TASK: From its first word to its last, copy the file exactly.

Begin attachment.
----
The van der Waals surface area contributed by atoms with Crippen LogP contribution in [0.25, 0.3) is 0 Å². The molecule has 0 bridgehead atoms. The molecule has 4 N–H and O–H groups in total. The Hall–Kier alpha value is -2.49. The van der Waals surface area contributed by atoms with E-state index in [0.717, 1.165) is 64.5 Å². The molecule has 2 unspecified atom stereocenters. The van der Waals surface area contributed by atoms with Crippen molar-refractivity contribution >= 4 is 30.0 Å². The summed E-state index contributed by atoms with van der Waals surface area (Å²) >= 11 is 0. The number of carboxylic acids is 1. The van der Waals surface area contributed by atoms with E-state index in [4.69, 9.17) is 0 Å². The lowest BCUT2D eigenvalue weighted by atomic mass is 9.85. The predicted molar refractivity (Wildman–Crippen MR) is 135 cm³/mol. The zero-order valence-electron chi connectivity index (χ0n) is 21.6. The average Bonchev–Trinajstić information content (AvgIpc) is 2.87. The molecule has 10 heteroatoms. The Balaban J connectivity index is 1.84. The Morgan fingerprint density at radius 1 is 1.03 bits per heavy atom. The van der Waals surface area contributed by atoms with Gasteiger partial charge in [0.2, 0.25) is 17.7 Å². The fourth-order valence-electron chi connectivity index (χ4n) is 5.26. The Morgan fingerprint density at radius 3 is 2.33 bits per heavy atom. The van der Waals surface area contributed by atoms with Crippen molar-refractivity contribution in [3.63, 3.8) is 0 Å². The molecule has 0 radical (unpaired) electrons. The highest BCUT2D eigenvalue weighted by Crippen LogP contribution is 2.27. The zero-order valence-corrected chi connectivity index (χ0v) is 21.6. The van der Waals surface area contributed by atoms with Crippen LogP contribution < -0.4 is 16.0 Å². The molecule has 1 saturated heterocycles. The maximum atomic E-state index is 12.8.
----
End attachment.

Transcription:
The van der Waals surface area contributed by atoms with Crippen LogP contribution in [0.25, 0.3) is 0 Å². The molecule has 0 bridgehead atoms. The molecule has 4 N–H and O–H groups in total. The Hall–Kier alpha value is -2.49. The van der Waals surface area contributed by atoms with E-state index in [0.717, 1.165) is 64.5 Å². The molecule has 2 unspecified atom stereocenters. The van der Waals surface area contributed by atoms with Crippen molar-refractivity contribution >= 4 is 30.0 Å². The summed E-state index contributed by atoms with van der Waals surface area (Å²) >= 11 is 0. The number of carboxylic acids is 1. The van der Waals surface area contributed by atoms with E-state index in [4.69, 9.17) is 0 Å². The lowest BCUT2D eigenvalue weighted by atomic mass is 9.85. The predicted molar refractivity (Wildman–Crippen MR) is 135 cm³/mol. The zero-order valence-electron chi connectivity index (χ0n) is 21.6. The average Bonchev–Trinajstić information content (AvgIpc) is 2.87. The molecule has 10 heteroatoms. The Balaban J connectivity index is 1.84. The Morgan fingerprint density at radius 1 is 1.03 bits per heavy atom. The van der Waals surface area contributed by atoms with Gasteiger partial charge in [0.2, 0.25) is 17.7 Å². The fourth-order valence-electron chi connectivity index (χ4n) is 5.26. The Morgan fingerprint density at radius 3 is 2.33 bits per heavy atom. The van der Waals surface area contributed by atoms with Crippen molar-refractivity contribution in [3.63, 3.8) is 0 Å². The molecule has 0 radical (unpaired) electrons. The highest BCUT2D eigenvalue weighted by Crippen LogP contribution is 2.27. The zero-order valence-corrected chi connectivity index (χ0v) is 21.6. The van der Waals surface area contributed by atoms with Crippen LogP contribution < -0.4 is 16.0 Å². The molecule has 1 saturated heterocycles. The maximum atomic E-state index is 12.8.